A prenuptial agreement is a contract you and your spouse sign before you get married. It explains what will happen in case you get a divorce or if one spouse dies. It can explain which spouse will get the assets that were acquired during the marriage or which spouse is responsible for the debt incurred during the marriage. A prenuptial agreement can also explain how alimony will be calculated in the event of death or divorce.
A postnuptial agreement can address all of these issues but it is signed during the marriage. There are many reasons for having a postnuptial agreement. Maybe you never got around to signing a prenuptial agreement. Maybe you recently inherited money and want to make sure your spouse doesn’t get it in case you eventually divorce. Maybe you and your spouse are thinking about divorce and feel that it would be easier to enter into an agreement while you are still on good terms.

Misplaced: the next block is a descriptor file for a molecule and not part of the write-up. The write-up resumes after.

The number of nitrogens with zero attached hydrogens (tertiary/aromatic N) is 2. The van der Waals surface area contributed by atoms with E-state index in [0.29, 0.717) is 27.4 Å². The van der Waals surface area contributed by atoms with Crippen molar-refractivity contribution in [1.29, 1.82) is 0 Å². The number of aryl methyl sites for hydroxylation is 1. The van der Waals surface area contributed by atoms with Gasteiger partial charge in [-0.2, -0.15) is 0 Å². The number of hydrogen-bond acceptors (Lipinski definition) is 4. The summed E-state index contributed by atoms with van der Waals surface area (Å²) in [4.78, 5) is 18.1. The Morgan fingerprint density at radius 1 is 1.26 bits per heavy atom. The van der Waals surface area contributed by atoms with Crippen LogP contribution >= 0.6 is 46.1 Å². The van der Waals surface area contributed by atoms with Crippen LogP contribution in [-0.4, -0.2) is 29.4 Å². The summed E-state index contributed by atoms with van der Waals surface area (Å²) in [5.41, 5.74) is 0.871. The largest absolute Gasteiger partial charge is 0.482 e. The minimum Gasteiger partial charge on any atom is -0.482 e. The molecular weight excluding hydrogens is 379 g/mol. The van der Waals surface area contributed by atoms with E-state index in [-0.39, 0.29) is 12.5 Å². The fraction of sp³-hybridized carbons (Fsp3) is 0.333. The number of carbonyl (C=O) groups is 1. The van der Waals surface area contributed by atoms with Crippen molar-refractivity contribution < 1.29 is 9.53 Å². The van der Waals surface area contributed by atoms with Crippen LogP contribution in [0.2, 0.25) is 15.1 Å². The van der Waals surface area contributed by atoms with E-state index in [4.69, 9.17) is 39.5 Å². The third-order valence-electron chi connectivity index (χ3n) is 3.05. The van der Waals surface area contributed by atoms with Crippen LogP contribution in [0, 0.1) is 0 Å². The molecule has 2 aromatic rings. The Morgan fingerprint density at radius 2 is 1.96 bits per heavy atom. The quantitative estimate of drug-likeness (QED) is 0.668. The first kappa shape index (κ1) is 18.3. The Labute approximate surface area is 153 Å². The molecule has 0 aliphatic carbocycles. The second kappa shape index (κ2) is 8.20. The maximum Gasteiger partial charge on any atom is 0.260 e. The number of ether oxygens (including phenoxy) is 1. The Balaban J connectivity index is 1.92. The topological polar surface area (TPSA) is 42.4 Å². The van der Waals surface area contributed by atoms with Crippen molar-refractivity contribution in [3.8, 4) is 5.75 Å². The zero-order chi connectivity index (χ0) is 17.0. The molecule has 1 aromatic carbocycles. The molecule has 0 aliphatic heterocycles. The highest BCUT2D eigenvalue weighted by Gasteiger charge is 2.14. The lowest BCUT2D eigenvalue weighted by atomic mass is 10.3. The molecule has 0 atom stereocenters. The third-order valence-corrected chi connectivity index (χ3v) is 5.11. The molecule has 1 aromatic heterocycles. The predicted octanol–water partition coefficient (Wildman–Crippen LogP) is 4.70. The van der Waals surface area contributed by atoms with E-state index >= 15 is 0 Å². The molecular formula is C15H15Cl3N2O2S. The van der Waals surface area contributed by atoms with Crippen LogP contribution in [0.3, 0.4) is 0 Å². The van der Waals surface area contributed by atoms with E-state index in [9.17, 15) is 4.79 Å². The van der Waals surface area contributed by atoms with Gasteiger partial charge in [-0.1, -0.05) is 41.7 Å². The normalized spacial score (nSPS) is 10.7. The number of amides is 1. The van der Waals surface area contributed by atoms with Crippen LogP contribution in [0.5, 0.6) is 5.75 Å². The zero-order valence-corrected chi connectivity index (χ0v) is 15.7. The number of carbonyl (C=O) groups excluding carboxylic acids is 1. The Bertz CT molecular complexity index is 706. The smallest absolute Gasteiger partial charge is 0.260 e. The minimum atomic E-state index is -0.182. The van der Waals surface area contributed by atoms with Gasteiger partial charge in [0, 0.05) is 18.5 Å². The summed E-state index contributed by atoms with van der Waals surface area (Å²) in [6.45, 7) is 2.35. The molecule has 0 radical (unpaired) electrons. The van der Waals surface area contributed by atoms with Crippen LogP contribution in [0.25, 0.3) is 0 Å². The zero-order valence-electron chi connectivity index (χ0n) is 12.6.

Couples that are living together but who are not married can enter into a cohabitation agreement. A cohabitation agreement can address any issues that arise during the course of the relationship, such as who pays the mortgage, or how household expenses will be divided. A cohabitation agreement can address how certain things will be divided in case the relationship ends, such as the house, or other assets or debts accumulated during the relationship.
We recommend that you have an attorney draft your prenuptial, postnuptial, and cohabitation agreements to ensure they are done correctly and so that they will be enforceable in the event of death or divorce. You may be giving up important rights by signing these agreements, so it is important to meet with an attorney so that you understand your rights.